First Barrel Experiment Rolls into the Boswell Family Warehouse

First Barrel Experiment Rolls into the Boswell Family Warehouse

By Andrew Wiehebrink, R&D Spirits Division

Earlier this year ISC was on hand for the first barrel fill at the James B. Beam Institute.  Now, I am pleased to share that the first barrel experiment is currently resting inside the Boswell Family Warehouse on the University of Kentucky campus.


ISC Barrels resting inside the Boswell Family Warehouse for first JBBI student experiment.

When Dr. Seth DeBolt, Institute Director, and I spoke about what type of barrels should constitute the inaugural experimental batch, we quickly landed on a char level experiment given the fact that charring oak barrels is one of the foundations of bourbon. (Next to watching new make distillate flow through the spirit safe, it is perhaps the most visually captivating and arguably the most well-known aspect of bourbon production.)

Char level creates flavor by degrading two components that essentially make up 50% of the oak wood: hemicellulose and lignin. When these components degrade, they will degrade in a way such that more favorable aromas and flavor components are formed. That degradation is a function of temperature, and we refer to this process of creating flavors by destruction as a “degradation chain”. This in essence is what the students will be dissecting.

By learning more about how these two oak components degrade as a function of heat (pyrolysis), the idea is that we can learn more about flavor production and how to target specific flavors using heat as the main source of component destruction.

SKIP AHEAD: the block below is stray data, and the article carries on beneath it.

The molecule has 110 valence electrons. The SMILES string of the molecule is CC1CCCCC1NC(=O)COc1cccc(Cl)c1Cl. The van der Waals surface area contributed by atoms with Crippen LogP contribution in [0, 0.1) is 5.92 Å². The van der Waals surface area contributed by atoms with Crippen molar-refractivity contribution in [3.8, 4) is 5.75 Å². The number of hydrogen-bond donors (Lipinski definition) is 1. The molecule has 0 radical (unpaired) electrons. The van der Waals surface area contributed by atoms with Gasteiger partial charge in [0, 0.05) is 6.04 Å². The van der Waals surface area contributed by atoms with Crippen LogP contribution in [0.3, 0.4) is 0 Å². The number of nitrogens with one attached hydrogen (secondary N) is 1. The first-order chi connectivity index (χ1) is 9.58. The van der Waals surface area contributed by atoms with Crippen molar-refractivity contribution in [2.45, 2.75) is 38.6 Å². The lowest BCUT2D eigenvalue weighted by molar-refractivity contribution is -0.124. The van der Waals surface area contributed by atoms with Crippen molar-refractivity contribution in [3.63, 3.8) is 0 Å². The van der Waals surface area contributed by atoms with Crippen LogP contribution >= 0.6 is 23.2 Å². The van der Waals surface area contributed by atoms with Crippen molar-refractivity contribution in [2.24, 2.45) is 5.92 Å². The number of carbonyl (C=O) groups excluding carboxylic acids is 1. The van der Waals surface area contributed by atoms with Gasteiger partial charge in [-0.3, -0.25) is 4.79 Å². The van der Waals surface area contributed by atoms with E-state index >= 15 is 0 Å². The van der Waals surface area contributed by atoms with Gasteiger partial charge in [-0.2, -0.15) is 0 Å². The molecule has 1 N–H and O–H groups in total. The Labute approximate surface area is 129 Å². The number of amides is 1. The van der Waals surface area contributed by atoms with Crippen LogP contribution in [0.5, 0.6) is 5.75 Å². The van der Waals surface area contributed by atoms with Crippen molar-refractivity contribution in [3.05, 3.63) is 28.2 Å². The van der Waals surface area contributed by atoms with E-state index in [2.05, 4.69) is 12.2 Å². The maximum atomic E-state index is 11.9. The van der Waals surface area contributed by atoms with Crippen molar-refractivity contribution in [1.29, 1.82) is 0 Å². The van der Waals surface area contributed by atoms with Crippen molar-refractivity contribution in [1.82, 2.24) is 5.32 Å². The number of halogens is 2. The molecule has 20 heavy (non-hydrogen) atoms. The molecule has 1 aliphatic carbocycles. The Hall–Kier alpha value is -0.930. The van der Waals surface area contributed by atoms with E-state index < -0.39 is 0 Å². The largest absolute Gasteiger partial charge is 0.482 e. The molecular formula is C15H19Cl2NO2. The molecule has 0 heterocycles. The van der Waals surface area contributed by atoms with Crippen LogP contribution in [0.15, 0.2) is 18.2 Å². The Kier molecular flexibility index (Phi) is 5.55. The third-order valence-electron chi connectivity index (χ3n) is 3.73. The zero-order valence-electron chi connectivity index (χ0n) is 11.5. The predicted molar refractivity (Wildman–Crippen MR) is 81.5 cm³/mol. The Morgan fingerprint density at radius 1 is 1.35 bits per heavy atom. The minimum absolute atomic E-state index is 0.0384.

Over the next four years, students will be able to monitor the progress of eight barrels and learn about the complexities of oak maturation from the liquid that they themselves will gather and then analyze. These barrels will serve as a solid foundation for future experiments to come.

  • (2) 53 gallon, American White Oak, Char #1 barrels
  • (2) 53 gallon, American White Oak, Char #2 barrels
  • (2) 53 gallon, American White Oak, Char #3 barrels
  • (2) 53 gallon, American White Oak, Char #4 barrels

With each of the four char levels represented, students will aim to determine what flavor and color differences arise from altering the char level, as well as how depth of char affects subtraction, evaporation, and oxidative reactions.


Charring of the oak barrels is necessary on many levels. It is a complex reaction that is necessary to produce the color of the spirt, it is necessary to produce robust flavors, and it is even necessary from a legal standpoint as the process is mandated by the federal government. That’s right.  To be bourbon, you legally…HAVE TO DO IT.

Students have embraced this project and their excitement around what’s to come has already begun to build. Duncan Gregory, a student in Chemical Engineering and DWB Certificate (Distillation, Wine and Brewing Studies), shares that he is “really looking forward to seeing how the flavor and profile of the product is affected," while Zac Lockhart, student in Chemical Engineering and DWB Certificate explains, “It is common to see different distilleries using the same types of charred barrels. Learning about the influence of the char level can create new tastes in the spirits and create a new appeal to consumers.”

Dr. DeBolt adds, “The product coming out of the Institute and the Boswell Family Barrel Warehouse is not the whiskey, it is the next generation of distillery workforce. With this char level project students will learn replication, data acquisition, monitoring, quality evaluation and how to communicate their findings.”

Charring is a critical component of barrel making and all of this comes together for a natural place to land as the cornerstone experiment in the Boswell Family Warehouse. Undoubtedly, the data being gathered from this experiment will be used to generate classroom learning material and presentations.  Most importantly, I hope it generates more questions that need to be answered by means of more experiments.

More on this next year!



Andrew Wiehebrink

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